Old Fort returns to 1984 with ‘Footloose’ presentation
Letting go and moving on can be a painful process for human beings of any age. People find various ways to react and adjust to changes in their lives, especially when a loss is involved. Turning setbacks into new opportunities is what “Footloose” is all about.
Old Fort High School students are to present the musical at 8 p.m. Friday and Saturday at the school. The production is based on the 1984 movie of the same name.
The show starts on an energetic note with a production number to the title song. The audience is introduced to the main character, Ren McCormack, and his mom, Ethel, portrayed by Austin Castro and Lynette Kelbley, respectively. Mr. McCormack has abandoned them, and they left Chicago to move in with Wes and Lulu Warnicker in Bomont, Texas. Jonathan Miller and Morgan Kemenah play the Warnickers.
The newcomers have hopes of blending into their new community, but they are regarded with suspicion. At church, Ren and Ethyl meet the Rev. Shaw Moore, his wife, Vi, and daughter, Ariel. Cast in those roles are Maison Steyer, Miranda McIntyre and Hannah Gippert, respectively.
The pastor has strict moral standards he tries to impose on the entire town, especially the youth, and Ariel pushes the envelope whenever she can.
At school, most of the students keep their distance from Ren, except for Willard, played by Dalton Anstead. Willard tells Ren there is not much for young people to do.
What Ren likes to do best is dance, so he shows Willard some moves with “I Can’t Stand Still.” That gets attention from other students, as well, but no one joins in. Hali Kimmet, as Principal Clark, soon appears and orders Ren to see her after school.
Three girls approach Ren to explain why there are so many restrictions. Rev. Moore lost his son in “the bridge accident” a few years ago. Three other boys also died. After that, laws were passed in an effort to keep youth in line and safe from harm.
Rusty, Wendy Jo and Urleen (Makayla Wilkinson, Hannah Whitman and Bethany Winger) sing “Somebody’s Eyes” to describe how everyone is kept under surveillance.
In a month’s time, Ren struggles with the pressure to conform and fit in. He gets in trouble at school and loses a job. His aunt and uncle criticize his behavior and blame Ethel for not imposing discipline. At the same time, the Moores worry about Ariel and her attraction to Chuck Cranston (Brad Bannister).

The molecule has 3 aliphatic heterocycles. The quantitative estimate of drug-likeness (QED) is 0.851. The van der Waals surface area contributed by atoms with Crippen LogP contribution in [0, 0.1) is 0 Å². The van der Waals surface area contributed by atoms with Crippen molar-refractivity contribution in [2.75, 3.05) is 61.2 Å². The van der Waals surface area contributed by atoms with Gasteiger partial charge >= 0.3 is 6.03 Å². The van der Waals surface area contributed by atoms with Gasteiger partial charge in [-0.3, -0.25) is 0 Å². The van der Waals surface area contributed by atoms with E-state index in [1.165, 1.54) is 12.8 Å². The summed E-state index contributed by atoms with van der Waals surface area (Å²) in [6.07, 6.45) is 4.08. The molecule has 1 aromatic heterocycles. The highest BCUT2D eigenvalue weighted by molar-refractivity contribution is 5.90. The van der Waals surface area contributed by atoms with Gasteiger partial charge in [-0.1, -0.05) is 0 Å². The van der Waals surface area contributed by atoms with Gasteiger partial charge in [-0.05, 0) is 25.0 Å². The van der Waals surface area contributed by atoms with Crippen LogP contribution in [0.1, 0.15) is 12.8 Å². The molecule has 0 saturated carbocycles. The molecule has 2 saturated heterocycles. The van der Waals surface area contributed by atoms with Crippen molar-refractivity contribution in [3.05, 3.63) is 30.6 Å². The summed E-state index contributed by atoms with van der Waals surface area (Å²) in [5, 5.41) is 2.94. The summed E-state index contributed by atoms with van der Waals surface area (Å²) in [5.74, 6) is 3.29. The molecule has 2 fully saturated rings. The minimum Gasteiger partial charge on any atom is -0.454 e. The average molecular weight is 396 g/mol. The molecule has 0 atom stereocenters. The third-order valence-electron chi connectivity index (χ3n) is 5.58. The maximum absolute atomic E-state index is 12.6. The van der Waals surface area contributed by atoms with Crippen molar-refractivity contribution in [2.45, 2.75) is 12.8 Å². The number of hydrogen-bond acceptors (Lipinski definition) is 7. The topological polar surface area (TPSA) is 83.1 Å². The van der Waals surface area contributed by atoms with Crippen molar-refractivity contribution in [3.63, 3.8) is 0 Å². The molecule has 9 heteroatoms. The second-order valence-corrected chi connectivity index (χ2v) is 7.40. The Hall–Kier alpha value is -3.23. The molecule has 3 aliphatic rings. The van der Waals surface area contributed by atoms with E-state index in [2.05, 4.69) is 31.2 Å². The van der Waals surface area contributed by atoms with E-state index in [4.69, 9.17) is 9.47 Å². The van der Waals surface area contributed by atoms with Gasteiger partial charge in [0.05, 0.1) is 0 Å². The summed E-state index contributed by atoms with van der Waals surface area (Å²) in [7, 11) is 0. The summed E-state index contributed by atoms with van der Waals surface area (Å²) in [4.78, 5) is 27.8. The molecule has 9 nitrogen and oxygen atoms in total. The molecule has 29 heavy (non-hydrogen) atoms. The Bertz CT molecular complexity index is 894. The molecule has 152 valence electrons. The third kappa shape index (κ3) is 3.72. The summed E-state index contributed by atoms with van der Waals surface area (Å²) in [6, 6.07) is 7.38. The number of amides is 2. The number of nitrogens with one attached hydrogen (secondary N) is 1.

When Chuck yells at Ariel for being late meeting him, Ren comes to her defense. The result is a beating from Chuck but new respect from Ariel. Although Ariel loves her father, she wants him to trust her, while Ren wishes his dad cared enough to stick around.
The adults are in crisis, as well. They want the best for their teens, but they can’t seem to find the right way to guide them. The Moores are still grieving for their deceased son. Ethel is struggling to raise Ren alone in a new town. The harder they try to control the situation, the more their offspring push them away. The reverend prays for guidance in “Heaven Help Me.”
Ren decides dancing might help everyone to blow off steam and relax. Somehow, he plans to get permission to have a school dance and show it won’t make the world crumble after all.
For him, living in fear and sorrow is not really living.
Completing the cast are Bryce DeAnda, Tiffany Trumbo, Chelsey Kohlenberg, Jozie Hickman, Adrianna Stock, Haleigh Streacker, Emily Anstead, Hannah Bilger, Amber Eubank, Lydia Frankart, Hope Gippert, Tess Hasselbach, Sydney Hossler, Heather Kirchner, Gretta Kissell, Kathleen Root, Zella Stull, Alize Tucker, Morgan Wilkinson, Megan Zimmerman, Sara Bell, Liz Cutlip, Addison Reineck and Wilbur Jameson.
Songs from the show include “On Any Sunday,” “The Girl Gets Around,” “Learning to Be Silent,” “Holding Out for a Hero,” “I’m Free,” “Let’s Hear it for the Boy,” “Mama Says” and “Almost Paradise.”
Amy DeRodes is directing.
Tickets are $8 for adults and $6 for students and senior citizens. For tickets, call (419) 992-4291.